Fast food workers: not who you think they are
May 30th, 2014
10:45 AM ET
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Older. Educated. A parent.

This is the face of today's fast food workers - 70% of whom are over the age of 20, nearly 40% have children and a third of them have spent some time in college, according to U.S. census data.

It wasn't always this way.

In 1979, teenagers held 26% of all low-wage jobs, while adults aged 25-64 made up less than half of such workers, according to the Center for Economic and Policy Research, which analyzed the low wage workforce over a 30-year span.

Today, only 12% of low paying jobs are held by teenagers, while adults make up 60% of them. Also, only 20% of such workers had attended some college in 1979. Today, it's 33%.

Read - I work in fast food and I'm not a teenager

soundoff (12 Responses)
  1. 03alwi

    If people are willing to eat food that is unhealthy for them, they sure are willing to pay more. Pay the workers a proper salary under proper employment contracts. Make the meals more expensive to cover the costs. See if the fast food fanatics will stop coming. But that ain't never gonna happen.

    June 9, 2014 at 7:20 pm |
  2. centerforcreativework

    Reblogged this on Empires, Cannibals, and Magic Fish Bones and commented:
    Who takes your order? Who serves your food? The answer is an agricultural and political act.

    June 6, 2014 at 2:48 pm |
  3. Graduate

    Maybe quitting school in the tenth grade was not such a hot idea after all...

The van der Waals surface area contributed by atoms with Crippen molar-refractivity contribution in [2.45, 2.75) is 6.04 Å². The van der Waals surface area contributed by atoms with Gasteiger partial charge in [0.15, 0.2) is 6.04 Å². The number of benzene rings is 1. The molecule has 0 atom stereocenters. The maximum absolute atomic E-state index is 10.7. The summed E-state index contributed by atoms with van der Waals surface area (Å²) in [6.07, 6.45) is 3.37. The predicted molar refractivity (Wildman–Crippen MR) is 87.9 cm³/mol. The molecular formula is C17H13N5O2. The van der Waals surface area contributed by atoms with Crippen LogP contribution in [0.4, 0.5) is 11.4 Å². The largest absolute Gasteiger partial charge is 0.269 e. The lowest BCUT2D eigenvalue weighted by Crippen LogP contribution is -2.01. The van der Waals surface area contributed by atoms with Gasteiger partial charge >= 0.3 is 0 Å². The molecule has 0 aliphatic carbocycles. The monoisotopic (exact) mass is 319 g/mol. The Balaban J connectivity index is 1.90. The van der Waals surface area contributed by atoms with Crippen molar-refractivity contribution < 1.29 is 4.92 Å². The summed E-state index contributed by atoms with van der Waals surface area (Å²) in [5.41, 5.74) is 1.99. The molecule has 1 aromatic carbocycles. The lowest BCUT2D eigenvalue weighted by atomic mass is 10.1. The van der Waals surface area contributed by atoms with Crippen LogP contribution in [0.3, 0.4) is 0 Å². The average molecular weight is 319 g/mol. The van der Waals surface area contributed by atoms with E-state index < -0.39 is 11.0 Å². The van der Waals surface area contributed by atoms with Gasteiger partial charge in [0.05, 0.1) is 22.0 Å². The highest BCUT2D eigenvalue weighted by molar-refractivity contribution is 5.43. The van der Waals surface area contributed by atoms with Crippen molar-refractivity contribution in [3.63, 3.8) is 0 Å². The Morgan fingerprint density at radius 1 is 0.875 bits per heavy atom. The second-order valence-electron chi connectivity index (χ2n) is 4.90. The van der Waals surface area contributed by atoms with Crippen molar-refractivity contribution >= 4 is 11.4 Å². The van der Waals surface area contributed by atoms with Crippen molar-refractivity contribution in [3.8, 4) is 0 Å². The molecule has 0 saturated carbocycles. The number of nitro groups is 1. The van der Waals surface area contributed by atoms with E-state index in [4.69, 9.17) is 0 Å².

June 4, 2014 at 10:13 am |
    • JellyBean

      Sigh, you obviously did not read the article.

      June 4, 2014 at 10:20 am |
      • Graduate

        Actually, the article states that a third spent some time in college. Which means that TWO THIRDS (or roughly 66% for the math impaired) have a HS degree or less. That means the majority, have only a HS diploma or less.

        Reading comprehension is your friend.

        June 4, 2014 at 10:44 am |
  4. amiewarren73

    So 38% of them are evidently 20 years old? That makes sense if you count 21 as legally an adult. That's a lot of 20 year olds, right? These numbers are skewed.

    May 31, 2014 at 4:26 pm |
    • amiewarren73

      Oops - I meant 28%, which still makes sense.

      May 31, 2014 at 4:27 pm |
  5. danz

    12% teens + 60% adults = 72%. Where's the rest of the workforce....children? Also, some teens are adults so...this is just not making sense.

    May 30, 2014 at 11:54 pm |
    • Noah

      If you read the article they define adults as 25-64, so they rest is either 65+ or 20-24, I would assume.

      June 4, 2014 at 9:53 am |
  6. Mensaman

    Perhaps it would be a kindness to limit the age to work in fast food non-management at 21 or 22. In this way young folks going to school will have abundant work opportunities and this would kindly "kick the fledglings out of the nest" so they can fly on to higher paying jobs to gain the skills or education they need for a career.
    Keeping people mired in low wage jobs and opting to raise the wage in a non-market driven way is just irresponsible.

    May 30, 2014 at 6:18 pm |
    • Liz

      Uh, what? Limiting the age of fast food workers IS a non-market-driven strategy, not to mention where are the over-21 fast food workers going to work? You think they are merely choosing to work in fast food rather than other exciting opportunities? You need to stop playing with Mensa picture puzzles and do some real thinking.

      May 31, 2014 at 1:34 pm |
    • Regressor

      More regulations on the poor so that the rich can pay them less, for less time and fire them without cause. Patrick Sheridan definitely missed a few things though, so it was bound to attract people only paying attention to controversy. The more the college educated population increases, the narrower the pinnacle of well paying professional jobs there will be. Even the most middling wages and salaries are filled by overqualified mobs of degree holders, pushing the lower class to dust. It's not a matter of finding jobs for college grads. We are finding them jobs – by taking them from the poor.

      June 1, 2014 at 1:42 pm |
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